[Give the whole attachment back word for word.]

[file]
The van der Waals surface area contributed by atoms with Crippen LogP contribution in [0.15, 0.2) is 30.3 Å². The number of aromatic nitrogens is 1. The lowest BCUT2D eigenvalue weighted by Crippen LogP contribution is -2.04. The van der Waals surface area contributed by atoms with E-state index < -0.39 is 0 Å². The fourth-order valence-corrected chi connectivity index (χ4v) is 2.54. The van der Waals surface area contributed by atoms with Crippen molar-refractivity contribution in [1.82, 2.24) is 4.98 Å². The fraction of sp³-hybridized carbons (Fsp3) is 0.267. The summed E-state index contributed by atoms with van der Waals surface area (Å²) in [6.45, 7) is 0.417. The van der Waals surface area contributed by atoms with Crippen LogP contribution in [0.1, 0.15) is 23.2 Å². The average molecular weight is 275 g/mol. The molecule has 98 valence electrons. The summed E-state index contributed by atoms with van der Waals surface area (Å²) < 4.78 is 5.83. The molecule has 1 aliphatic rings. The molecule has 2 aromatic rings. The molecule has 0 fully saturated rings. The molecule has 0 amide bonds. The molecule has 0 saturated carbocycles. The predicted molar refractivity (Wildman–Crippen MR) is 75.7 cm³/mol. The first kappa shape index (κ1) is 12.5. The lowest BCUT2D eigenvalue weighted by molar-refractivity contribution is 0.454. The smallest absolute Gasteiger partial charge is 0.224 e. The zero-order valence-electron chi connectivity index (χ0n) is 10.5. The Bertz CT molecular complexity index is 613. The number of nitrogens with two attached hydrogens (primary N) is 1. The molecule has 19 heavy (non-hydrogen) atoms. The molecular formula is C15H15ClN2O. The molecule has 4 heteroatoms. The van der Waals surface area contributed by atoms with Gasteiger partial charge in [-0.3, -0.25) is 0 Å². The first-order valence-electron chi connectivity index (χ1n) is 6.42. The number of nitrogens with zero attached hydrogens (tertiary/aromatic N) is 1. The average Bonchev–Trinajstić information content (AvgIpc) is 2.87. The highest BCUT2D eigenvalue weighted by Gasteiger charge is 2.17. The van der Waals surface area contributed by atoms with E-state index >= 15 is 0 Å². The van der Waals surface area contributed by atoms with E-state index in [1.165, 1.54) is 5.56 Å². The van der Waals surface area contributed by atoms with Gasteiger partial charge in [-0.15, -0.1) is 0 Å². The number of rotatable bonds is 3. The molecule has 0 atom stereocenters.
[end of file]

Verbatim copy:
The van der Waals surface area contributed by atoms with Crippen LogP contribution in [0.15, 0.2) is 30.3 Å². The number of aromatic nitrogens is 1. The lowest BCUT2D eigenvalue weighted by Crippen LogP contribution is -2.04. The van der Waals surface area contributed by atoms with E-state index < -0.39 is 0 Å². The fourth-order valence-corrected chi connectivity index (χ4v) is 2.54. The van der Waals surface area contributed by atoms with Crippen molar-refractivity contribution in [1.82, 2.24) is 4.98 Å². The fraction of sp³-hybridized carbons (Fsp3) is 0.267. The summed E-state index contributed by atoms with van der Waals surface area (Å²) in [6.45, 7) is 0.417. The van der Waals surface area contributed by atoms with Crippen LogP contribution in [0.1, 0.15) is 23.2 Å². The average molecular weight is 275 g/mol. The molecule has 98 valence electrons. The summed E-state index contributed by atoms with van der Waals surface area (Å²) < 4.78 is 5.83. The molecule has 1 aliphatic rings. The molecule has 2 aromatic rings. The molecule has 0 fully saturated rings. The molecule has 0 amide bonds. The molecule has 0 saturated carbocycles. The predicted molar refractivity (Wildman–Crippen MR) is 75.7 cm³/mol. The first kappa shape index (κ1) is 12.5. The lowest BCUT2D eigenvalue weighted by molar-refractivity contribution is 0.454. The smallest absolute Gasteiger partial charge is 0.224 e. The zero-order valence-electron chi connectivity index (χ0n) is 10.5. The Bertz CT molecular complexity index is 613. The number of nitrogens with two attached hydrogens (primary N) is 1. The molecule has 19 heavy (non-hydrogen) atoms. The molecular formula is C15H15ClN2O. The molecule has 4 heteroatoms. The van der Waals surface area contributed by atoms with Gasteiger partial charge in [-0.3, -0.25) is 0 Å². The first-order valence-electron chi connectivity index (χ1n) is 6.42. The number of nitrogens with zero attached hydrogens (tertiary/aromatic N) is 1. The average Bonchev–Trinajstić information content (AvgIpc) is 2.87. The highest BCUT2D eigenvalue weighted by Gasteiger charge is 2.17. The van der Waals surface area contributed by atoms with E-state index >= 15 is 0 Å². The van der Waals surface area contributed by atoms with E-state index in [1.165, 1.54) is 5.56 Å². The van der Waals surface area contributed by atoms with Gasteiger partial charge in [-0.15, -0.1) is 0 Å². The number of rotatable bonds is 3. The molecule has 0 atom stereocenters.